Once the socio-political centre of the world Rome is steeped in history. There is a lot to do and see whilst in Rome whether you're
interested in Renaissance art or unwinding with some retail therapy, so if this beautiful Italian city is your destination of choice be sure to
check out these ten tourist attractions compiled by .
Stunning architecture is a feature of Rome in general but nowhere more so than at St. Peter's Basilica; the centre of the catholic
world, the basilica with its Michelangelo designed dome is awe-inspiring. The interior is just as spectacular, the dome itself is 120m tall and
every inch of St. Peter's Basilica is covered in wonderful Renaissance splendour. Aside from going inside visitors can take a lift, or traverse
the stairs to the top of the dome to be treated with a most spectacular view.
A feast of art is on show at the Vatican Museums. On display are works of art built up over the centuries by the Roman Catholic
Church, including some of the most renowned classical sculptures and most important masterpieces of Renaissance art in the world. The world famous
Sistine Chapel is also on the visitor route through the museums, here people can marvel at the ceiling decorated by Michelangelo and the Stanze
della Segnatura decorated by Raphael.
Perhaps the most fascinating building in Rome, the
began life as a mausoleum built by Emperor Hadrian between
135 and 139AD. The building was used as a prison until 1870, but now houses a museum.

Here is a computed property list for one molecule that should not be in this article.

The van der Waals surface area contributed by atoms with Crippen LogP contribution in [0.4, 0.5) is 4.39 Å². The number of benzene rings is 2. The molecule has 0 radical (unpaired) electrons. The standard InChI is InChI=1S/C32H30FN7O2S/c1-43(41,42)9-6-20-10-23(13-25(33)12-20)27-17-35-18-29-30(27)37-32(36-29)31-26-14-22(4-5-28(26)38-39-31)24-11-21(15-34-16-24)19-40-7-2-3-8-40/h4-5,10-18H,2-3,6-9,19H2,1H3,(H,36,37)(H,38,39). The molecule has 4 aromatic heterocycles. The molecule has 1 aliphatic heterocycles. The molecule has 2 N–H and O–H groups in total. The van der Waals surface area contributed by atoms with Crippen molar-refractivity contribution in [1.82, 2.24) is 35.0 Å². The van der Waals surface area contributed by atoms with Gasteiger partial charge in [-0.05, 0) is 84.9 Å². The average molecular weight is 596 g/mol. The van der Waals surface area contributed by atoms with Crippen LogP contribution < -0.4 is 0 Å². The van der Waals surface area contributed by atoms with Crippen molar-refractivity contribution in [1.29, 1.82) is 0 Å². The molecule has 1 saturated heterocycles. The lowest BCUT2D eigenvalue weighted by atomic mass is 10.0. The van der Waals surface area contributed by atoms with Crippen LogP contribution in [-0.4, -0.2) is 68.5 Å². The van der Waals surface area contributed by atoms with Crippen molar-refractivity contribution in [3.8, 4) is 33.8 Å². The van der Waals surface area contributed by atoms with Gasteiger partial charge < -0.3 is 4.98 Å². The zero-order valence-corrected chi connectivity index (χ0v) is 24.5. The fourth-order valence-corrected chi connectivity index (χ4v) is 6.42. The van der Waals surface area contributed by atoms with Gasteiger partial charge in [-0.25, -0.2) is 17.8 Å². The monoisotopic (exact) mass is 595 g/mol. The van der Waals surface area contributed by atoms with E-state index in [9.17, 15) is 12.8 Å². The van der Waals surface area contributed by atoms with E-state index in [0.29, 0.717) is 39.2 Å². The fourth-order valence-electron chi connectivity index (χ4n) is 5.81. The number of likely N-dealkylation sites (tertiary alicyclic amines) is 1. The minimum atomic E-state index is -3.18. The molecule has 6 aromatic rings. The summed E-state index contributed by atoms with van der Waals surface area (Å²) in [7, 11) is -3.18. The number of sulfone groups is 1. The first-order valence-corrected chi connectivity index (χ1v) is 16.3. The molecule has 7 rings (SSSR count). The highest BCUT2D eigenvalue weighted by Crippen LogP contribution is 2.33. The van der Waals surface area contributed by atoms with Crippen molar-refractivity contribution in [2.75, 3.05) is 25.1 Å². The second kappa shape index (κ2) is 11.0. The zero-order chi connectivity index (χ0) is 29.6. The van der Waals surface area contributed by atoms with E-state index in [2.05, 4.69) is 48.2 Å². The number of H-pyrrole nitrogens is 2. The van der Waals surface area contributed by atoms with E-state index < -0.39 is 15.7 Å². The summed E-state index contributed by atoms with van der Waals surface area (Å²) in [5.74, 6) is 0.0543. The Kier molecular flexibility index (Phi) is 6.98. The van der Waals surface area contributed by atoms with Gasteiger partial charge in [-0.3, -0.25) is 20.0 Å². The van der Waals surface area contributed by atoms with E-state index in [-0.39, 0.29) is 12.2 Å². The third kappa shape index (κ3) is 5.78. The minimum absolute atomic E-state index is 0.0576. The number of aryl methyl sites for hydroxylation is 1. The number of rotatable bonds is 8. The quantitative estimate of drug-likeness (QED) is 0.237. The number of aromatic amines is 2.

The 'Fontana di Trevi' Stands at 86ft high and 161.3ft wide,it is the largest Baroque fountain in the city and one of the most
famous fountains in the world.
The largest dome in the world until the Florence Cathedral was constructed in 1436. The Pantheon was Commissioned by Marcus
Agrippa during the reign of Augustus as a temple to all the gods of ancient Rome, and rebuilt by the emperor Hadrian about 126AD.
No trip to Rome would be complete without
, The amphitheatre is
the largest and most imposing in the Roman world, as well as being the most famous monument in Rome.
The Villa Medici, founded byFerdinando I de' Medici, Grand Duke of Tuscanyand now property of the French State has housed the
French Academy in Romesince 1803. It is another example of splendid Renaissance architecture.
Altar of Peace
This monument was commissioned by the Roman Senateon 4 July 13 B.C. to honour the return ofAugustus to Rome after his three years in
Hispania and Gaul The altar was intended to be a vision of the Roman civil religion.
Is surrounded by the ruins of several important ancient government buildings at the centre of the city Citizens of the ancient
city referred to this space, originally a marketplace, as the Forum Magnum, or simply theForum.